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    Coat of ArmsMedia Release
    Attorney-General, Minister for Local Government and Special Minister of State
    The Honourable Paul Lucas

    Supplying alcohol to minors no minor offence

    Attorney-General, Minister for Local Government and Special Minister of State
    The Honourable Paul Lucas

    Tuesday, November 08, 2011

    Supplying alcohol to minors no minor offence

    A new state-wide advertising blitz will spread the message that supplying alcohol to underage teenagers is dangerous and could end in an $8000 fine for parents.

    Attorney-General Paul Lucas said 2000 bottle shops and hotels would be decked out with posters, postcards and shelf advertising as well as carry messages on paper bags and post-it notes to remind parents that the irresponsible supply of alcohol to minors was illegal.

    Mr Lucas said campaign materials would be rolled out over coming days and also displayed at accommodation and entertainment venues at schoolies hotspots like the Gold Coast, Airlie Beach, Magnetic Island and Yeppoon during the lead up to 39,000 school leavers celebrating the annual event.

    He said the campaign message, “supplying alcohol to minors is no minor offence,” was aimed at reminding parents that they risked being fined if they loaded up their children with booze.

    “For many Queensland school leavers, Schoolies is a fun time to celebrate finishing their high school education,” Mr Lucas said.

    “It’s important that these celebrations are safe and responsible.

    “The reality is that when you get big groups of people together in the one spot and put booze in the mix, there’s a potential for trouble.

    “You can see unsafe behaviour like swimming while you’re drunk, hanging from balconies, fist fights and worse.

    “That’s why we’re reminding parents that loading their children up with eskies full of grog is not only a bad idea, it’s an offence and they could be stung with a fine.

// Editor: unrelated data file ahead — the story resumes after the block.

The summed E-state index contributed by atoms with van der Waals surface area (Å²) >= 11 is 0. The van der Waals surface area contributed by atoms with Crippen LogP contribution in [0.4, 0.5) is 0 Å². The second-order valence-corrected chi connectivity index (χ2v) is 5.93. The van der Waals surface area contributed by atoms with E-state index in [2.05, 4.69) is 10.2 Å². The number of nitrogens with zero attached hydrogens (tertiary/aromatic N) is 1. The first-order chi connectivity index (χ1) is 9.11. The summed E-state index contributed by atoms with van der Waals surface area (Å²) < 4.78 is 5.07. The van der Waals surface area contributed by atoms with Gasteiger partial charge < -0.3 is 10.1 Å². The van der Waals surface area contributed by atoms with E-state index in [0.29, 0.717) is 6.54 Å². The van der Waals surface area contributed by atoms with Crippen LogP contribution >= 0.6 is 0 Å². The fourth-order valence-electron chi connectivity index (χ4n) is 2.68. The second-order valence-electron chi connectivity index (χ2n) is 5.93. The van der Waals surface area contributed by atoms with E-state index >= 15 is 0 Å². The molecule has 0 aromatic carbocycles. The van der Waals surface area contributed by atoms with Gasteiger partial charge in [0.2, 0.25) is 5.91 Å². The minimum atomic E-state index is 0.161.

“This is a $60,000 campaign rolled out across 2000 bottle shops and hotels so there’s no excuse for not knowing.”

    Mr Lucas said the laws had been in place since 2008 and 21 people had been fined for oversupply of liquor.

    He said the laws were not designed to target parents who acted in a responsible manner.

    “Many parents or guardians choose to educate their children in the responsible consumption of liquor through properly supervised consumption in the family home,” he said.

    “However, parents loading up a trolley full of booze for underage teenagers to wheel directly into their favourite schoolies stomping ground is dangerous and it’s illegal.”

    Mr Lucas said adults who supplied alcohol to children they were not responsible for were also committing an offence.

    “These people will be dealt with in the same manner, an on-the-spot fine of $750, or face court and incur a maximum penalty up to $8000,” he said.

    “Queenslanders should also remember that supplying alcohol to a minor on licensed premises can incur a $1000 on the spot fine or a court penalty of up to $8,000.”

    Mr Lucas said the campaign would continue through to next year to target holiday season parties by minors.

    For more information, including tips for parents and carers on speaking to their children about alcohol, is available at www.olgr.qld.gov.au

    Schoolie 2011 Estimates

    • Gold Coast (35,000)
    • Airlie Beach (3,000)
    • Magnetic Island (600)
    • Yeppoon (500)

    Media contact: 0439 781 886